How To Catch A Glimpse Of Jupiter This Sunday
Mother Nature is celebrating Mother's Day in full fashion this year with a clear view of Jupiter this Sunday.
The planet will appear as a white point of light to the unaided eye, and while it may not seem much different from surrounding stars, it will shine bright enough to be visible even from many of the nation's major cities.
To locate the Solar System’s largest planet, astronomers recommend looking to the right of the Moon and then just a little below that. In all, the space between the Moon and Jupiter will measure about 5 degrees or roughly half the size of a clenched fist.
To the left of the Moon and Jupiter, one will also be able to spot a “twinkling” Betelgeuse.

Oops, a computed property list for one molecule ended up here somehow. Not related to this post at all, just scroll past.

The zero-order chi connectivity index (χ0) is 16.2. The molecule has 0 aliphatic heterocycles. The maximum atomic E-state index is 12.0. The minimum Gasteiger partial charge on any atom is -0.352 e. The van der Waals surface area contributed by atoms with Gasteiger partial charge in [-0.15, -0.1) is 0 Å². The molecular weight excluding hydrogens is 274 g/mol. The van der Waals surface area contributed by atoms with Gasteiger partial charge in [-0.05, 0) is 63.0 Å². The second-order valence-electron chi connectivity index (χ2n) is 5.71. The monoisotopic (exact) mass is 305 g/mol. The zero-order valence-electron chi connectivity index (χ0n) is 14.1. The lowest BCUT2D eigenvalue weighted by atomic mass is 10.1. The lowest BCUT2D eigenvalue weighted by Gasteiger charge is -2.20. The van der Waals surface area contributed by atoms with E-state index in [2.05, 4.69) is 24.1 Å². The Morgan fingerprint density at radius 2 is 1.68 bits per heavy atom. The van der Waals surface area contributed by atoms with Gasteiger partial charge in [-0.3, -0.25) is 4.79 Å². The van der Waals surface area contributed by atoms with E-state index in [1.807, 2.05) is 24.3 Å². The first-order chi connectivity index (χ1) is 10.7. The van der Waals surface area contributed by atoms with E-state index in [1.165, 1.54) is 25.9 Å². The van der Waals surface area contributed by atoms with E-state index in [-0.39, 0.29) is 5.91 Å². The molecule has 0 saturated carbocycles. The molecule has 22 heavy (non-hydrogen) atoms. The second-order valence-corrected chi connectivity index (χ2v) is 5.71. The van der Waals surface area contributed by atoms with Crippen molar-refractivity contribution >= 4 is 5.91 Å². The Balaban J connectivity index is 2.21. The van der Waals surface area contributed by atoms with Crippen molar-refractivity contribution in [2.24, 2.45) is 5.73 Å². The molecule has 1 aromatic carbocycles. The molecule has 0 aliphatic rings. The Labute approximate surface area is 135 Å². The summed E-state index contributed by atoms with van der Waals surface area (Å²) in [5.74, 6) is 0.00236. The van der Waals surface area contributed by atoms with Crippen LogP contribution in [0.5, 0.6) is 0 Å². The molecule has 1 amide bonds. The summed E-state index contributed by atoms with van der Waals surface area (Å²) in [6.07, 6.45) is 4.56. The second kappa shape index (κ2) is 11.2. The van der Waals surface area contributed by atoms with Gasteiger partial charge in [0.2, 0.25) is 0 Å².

Besides Venus, which is visible for just an hour after sunset, Jupiter is the brightest object in that region of the night sky, though its distance of 895 million kilometers and low altitude both dim it.
What’s more, later this month Jupiter will take part in an unusual planet trio with Mercury and Venus when all three will appear in the same area of the sky. The event will last for nearly a week and come to a dramatic end when Jupiter passes within 1 degree of Venus on May 28, just days before disappearing completely.
According to NASA, Earth-Jupiter encounters take place every 13 months when the Earth laps the massive gas giant in the race around the Sun.
However, because the planets’ orbits are not perfect circles, they do not always cross paths at the same distance. During fall 2010, for example, Earth and Jupiter passed closer to each other than they had in more than a decade, shaving off a total of 75 million kilometers.
The next time the two will come that close is 2022 at which point Jupiter will be the brightest object in the sky save the Moon only.